Between that one and now are still around 20 other PSUs which are laying around here and want to be reviewed... Reply
  • tynopik - Friday, September 14, 2007 - link

    several of the charts such as efficiency, PFC and noise should be done on a watts scale instead of a % load scale. This will enable a direct comparison between alternatives.

    If i have a 250W load, how does the efficiency and noise compare among the 300, 400 and 550W power supplies? It's impossible to tell currently
    Reply
  • Christoph Katzer - Friday, September 14, 2007 - link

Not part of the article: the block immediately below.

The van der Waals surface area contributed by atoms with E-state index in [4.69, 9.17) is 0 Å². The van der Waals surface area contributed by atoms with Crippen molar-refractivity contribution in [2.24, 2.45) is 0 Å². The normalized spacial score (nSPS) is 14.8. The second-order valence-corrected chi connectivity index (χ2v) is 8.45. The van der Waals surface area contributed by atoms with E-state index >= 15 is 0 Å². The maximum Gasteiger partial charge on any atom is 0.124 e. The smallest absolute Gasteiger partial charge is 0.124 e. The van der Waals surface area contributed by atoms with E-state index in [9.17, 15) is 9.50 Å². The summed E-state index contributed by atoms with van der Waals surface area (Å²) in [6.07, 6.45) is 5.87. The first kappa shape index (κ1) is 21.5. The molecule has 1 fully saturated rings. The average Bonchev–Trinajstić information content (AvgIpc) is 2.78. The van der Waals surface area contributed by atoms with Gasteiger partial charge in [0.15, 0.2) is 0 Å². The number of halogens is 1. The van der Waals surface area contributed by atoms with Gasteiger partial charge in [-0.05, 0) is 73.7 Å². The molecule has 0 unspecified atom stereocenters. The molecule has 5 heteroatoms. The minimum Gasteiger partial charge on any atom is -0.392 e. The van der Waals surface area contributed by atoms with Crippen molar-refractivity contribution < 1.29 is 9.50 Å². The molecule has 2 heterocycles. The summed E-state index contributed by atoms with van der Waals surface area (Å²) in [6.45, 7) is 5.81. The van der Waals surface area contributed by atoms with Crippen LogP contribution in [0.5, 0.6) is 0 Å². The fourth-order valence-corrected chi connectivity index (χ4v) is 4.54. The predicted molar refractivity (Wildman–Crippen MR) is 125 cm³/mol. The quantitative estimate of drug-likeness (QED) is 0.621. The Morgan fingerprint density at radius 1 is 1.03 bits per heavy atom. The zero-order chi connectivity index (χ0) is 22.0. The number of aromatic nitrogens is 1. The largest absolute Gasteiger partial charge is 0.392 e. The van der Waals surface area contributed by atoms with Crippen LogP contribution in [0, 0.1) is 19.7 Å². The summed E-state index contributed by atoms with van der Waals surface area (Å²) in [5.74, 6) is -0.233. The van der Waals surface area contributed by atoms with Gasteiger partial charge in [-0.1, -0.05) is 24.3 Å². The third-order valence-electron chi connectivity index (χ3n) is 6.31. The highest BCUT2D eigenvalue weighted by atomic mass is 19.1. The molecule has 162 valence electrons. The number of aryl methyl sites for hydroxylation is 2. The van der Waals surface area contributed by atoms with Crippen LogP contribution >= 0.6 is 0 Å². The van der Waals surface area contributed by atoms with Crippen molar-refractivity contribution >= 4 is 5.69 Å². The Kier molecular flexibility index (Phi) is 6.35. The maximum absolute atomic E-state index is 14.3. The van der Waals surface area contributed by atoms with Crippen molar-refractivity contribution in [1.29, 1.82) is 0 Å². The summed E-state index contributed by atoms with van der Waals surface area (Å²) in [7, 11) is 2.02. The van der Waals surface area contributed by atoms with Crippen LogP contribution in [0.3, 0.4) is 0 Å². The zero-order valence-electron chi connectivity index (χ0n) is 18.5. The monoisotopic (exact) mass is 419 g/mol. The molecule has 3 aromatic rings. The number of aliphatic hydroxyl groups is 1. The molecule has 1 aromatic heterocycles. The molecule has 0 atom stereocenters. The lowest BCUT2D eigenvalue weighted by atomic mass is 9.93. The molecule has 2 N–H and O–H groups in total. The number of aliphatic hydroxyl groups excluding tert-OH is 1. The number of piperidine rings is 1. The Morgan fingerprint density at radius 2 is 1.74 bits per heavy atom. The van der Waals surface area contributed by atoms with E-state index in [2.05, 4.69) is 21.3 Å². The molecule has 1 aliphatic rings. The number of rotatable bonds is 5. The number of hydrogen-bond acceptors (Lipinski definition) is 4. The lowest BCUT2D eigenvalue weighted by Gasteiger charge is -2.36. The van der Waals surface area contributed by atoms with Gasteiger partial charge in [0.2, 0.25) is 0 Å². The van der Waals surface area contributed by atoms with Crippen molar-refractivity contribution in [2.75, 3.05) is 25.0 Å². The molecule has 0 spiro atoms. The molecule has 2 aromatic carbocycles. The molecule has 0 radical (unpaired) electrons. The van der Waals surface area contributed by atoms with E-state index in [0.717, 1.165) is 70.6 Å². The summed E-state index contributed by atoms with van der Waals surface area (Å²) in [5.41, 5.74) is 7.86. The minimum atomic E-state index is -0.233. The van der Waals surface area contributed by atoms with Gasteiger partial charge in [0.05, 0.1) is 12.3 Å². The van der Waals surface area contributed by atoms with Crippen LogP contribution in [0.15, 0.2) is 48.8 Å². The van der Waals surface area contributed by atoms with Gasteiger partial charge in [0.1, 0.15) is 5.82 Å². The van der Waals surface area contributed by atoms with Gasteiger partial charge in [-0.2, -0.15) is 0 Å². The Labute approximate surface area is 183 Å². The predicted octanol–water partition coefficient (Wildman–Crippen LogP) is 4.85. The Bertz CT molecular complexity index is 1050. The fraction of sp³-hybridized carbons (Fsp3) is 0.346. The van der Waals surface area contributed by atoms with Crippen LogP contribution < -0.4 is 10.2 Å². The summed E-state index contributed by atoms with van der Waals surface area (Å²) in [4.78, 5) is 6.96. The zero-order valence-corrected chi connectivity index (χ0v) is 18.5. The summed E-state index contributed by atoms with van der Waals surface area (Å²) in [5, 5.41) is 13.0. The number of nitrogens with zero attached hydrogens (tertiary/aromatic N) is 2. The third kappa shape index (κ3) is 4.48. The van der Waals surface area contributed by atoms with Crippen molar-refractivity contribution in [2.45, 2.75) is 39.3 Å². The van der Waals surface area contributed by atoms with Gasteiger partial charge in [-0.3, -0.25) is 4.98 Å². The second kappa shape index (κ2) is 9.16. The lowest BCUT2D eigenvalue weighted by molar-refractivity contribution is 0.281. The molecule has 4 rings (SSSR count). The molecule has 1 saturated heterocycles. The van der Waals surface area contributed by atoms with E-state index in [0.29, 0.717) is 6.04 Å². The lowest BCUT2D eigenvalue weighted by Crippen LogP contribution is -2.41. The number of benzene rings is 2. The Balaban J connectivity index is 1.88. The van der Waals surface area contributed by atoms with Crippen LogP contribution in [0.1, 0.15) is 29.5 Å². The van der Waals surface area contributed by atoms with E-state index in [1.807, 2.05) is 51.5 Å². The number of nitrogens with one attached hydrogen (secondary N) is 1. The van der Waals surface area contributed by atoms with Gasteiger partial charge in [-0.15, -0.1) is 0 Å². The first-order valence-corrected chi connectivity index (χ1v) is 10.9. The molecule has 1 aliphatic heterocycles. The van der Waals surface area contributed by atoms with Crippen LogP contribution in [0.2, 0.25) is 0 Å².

For what are the tables of page 6 then? Reply
  • tynopik - Friday, September 14, 2007 - link

    well yes i can figure out 50% load on a 500w PS is about 250w

    so yes it is 'possible' to compare numbers between different reviews, but certainly not easy

    and why use % load any ways? how is it relevant?

    convenience wise it sure would be handy to make, for instance, a single efficiency chart and a single noise chart with all power supplies that have been tested so far so you could see how they compare across the range of interest
    Reply
  • Christoph Katzer - Friday, September 14, 2007 - link

    Sounds good with the comparison, have thought about it already for an upcoming price guide. Reply